With Sir Richard Branson’s Virgin Atlantic in the news lately following its filing for Chapter 15 bankruptcy protection in the United States, we thought we would look at a previous Virgin failure. Virgin Sun Airlines was founded in 1998 as a charter airline to ferry British vacationers to sunny Mediterranean and Canary Islands destinations.
Based at Manchester Airport (MAN) in the northwest of England and Gatwick Airport (LGW) just south of London, Virgin Sun commenced operations in 1999. The airline’s bright yellow and traditional ‘Virgin red’ tailed aircraft certainly caught the eye on the apron. It leased two Airbus A320-200s to offer something never seen before from a charter airline.
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Virgin Sun Airlines handed out cocktails
Looking to appeal to those on their annual holiday away from the wet and miserable British Isles, someone had the bright idea to get people in the holiday mood as soon as they boarded the aircraft. Virgin Sun Airlines did this by ditching the traditional drinks and meal service and replacing it with something a little more appealing.
Once all the passengers had boarded, they were offered a complimentary Sea Breeze cocktail of vodka, cranberry, and grapefruit or a non-alcoholic version of the same. On flights that departed the United Kingdom early in the morning, passengers had the choice of bacon, sausage or vegetarian sausage sandwich with condiments.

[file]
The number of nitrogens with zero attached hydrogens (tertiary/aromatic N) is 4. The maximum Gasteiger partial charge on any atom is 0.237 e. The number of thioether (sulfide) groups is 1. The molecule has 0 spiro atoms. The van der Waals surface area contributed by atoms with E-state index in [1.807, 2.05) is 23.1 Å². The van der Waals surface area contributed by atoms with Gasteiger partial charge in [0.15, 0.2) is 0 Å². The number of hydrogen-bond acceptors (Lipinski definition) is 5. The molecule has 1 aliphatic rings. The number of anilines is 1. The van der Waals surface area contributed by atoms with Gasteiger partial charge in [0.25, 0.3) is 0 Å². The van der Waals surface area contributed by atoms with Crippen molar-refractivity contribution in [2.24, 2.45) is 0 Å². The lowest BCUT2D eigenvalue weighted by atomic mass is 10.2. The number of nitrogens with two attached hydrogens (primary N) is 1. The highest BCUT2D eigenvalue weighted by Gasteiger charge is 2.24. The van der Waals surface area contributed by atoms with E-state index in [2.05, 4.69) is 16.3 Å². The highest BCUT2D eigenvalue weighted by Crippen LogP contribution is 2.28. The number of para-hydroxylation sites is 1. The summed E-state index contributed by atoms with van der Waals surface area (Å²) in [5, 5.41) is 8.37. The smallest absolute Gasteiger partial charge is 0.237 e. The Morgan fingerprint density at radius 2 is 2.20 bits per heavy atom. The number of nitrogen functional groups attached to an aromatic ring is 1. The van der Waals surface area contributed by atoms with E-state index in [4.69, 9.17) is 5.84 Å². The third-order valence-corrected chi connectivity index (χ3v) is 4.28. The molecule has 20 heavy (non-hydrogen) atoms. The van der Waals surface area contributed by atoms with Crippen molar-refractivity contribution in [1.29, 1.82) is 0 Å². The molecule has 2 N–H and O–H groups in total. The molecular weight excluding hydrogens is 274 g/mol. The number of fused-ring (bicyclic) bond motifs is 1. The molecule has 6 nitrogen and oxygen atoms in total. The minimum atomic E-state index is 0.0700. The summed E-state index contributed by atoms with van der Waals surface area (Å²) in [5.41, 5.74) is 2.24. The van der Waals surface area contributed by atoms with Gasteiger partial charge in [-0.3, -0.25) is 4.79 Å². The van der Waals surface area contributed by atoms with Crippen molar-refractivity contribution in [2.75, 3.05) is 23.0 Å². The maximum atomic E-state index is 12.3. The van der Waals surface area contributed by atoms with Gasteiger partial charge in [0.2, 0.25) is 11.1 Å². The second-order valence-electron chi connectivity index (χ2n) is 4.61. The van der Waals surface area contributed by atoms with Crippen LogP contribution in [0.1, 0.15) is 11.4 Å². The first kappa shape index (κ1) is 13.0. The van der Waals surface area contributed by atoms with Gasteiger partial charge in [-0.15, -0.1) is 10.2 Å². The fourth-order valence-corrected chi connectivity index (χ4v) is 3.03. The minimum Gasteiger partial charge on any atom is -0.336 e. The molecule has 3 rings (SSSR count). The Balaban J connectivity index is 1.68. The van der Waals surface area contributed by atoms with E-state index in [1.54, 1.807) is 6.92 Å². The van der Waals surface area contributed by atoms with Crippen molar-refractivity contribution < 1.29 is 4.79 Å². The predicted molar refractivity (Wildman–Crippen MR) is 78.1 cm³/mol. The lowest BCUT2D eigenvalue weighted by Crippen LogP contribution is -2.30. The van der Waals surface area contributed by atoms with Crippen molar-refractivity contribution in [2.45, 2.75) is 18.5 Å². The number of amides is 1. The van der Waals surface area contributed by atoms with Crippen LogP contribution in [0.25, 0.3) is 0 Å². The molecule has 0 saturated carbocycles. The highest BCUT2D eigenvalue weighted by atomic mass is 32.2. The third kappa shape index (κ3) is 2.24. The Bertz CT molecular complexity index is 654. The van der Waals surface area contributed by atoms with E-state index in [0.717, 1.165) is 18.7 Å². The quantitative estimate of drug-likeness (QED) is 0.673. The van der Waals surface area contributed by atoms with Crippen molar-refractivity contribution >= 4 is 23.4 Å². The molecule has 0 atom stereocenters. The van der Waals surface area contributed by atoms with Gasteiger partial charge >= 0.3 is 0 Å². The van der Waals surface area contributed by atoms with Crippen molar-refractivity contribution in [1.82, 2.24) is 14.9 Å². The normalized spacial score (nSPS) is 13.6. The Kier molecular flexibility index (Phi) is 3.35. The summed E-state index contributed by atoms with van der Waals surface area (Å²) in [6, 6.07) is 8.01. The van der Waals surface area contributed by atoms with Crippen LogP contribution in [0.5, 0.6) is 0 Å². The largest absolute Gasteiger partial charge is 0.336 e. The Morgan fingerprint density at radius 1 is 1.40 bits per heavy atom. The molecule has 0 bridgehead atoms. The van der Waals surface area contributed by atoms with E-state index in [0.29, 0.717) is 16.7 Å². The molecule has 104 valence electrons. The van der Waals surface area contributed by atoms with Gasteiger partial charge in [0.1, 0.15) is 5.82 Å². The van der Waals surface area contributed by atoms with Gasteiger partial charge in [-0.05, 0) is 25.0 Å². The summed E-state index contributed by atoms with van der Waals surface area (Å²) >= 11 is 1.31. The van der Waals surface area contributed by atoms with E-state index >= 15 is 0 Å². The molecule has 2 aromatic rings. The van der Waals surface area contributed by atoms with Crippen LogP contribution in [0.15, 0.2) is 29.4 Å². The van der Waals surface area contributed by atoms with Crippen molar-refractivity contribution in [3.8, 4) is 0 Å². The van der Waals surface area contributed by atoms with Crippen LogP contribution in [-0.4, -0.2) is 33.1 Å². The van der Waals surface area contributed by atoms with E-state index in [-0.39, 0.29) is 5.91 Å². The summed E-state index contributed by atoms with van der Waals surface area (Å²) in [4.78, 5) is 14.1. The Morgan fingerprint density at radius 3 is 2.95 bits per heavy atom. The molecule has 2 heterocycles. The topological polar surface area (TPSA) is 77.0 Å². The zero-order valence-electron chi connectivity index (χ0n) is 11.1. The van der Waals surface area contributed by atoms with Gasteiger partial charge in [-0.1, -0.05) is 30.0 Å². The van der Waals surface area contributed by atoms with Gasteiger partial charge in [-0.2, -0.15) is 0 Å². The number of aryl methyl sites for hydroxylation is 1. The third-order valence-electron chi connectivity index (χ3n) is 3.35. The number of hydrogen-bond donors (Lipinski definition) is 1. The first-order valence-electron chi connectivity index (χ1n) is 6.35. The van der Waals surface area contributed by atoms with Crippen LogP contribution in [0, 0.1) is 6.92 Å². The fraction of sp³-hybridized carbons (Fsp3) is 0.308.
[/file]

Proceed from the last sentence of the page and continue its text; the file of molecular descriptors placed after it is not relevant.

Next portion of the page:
Inbound passengers got baked potatoes
For flights later in the day, the breakfast sandwich was substituted for hot dogs and potato wedges followed by a slice of chocolate cake that Virgin Sun referred to as “gateau.”
On inbound flights returning to the United Kingdom, passengers were given fruit-flavored ice lollies (popsicles) rather than the cocktail. And later, instead of the breakfast sandwich or hot dog, it was baked potatoes with a choice of three toppings and the same chocolate cake they would have had on the outbound flight. Tea and coffee were served throughout the flight, with passengers given the option of having whipped cream sprayed on their coffee from an aerosol.
With flights to mainly Spain, Greece, and Portugal, the start-up airlines’ first year went so well that they leased a new plane. This time, it was a larger Airbus A321-200 which could carry more passengers.
The novelty soon wore off
Despite a promising start, the novelty soon wore off, and Virgin Sun found itself having to compete with low-cost carriers like easyJet and Ryanair. Finally, after just two years in business, Virgin Sun Airlines ceased operations. It was eventually sold to fellow British charter airline Air2000, which became First Choice Airways. Eventually, this airline merged with Thomsonfly to form Thomson Airways in 2008, now better known as TUI.
Looking at Virgin Sun’s outcome, it would appear as if the idea of a niche airline that would appeal to working-class Britain was not well thought out. Sure, in the beginning, the gimmick worked well, but it was never going to compete with Ryanair’s business model.
Did you ever get to fly on Virgin Sun Airlines? If so, please tell us what you thought of the experience in the comments.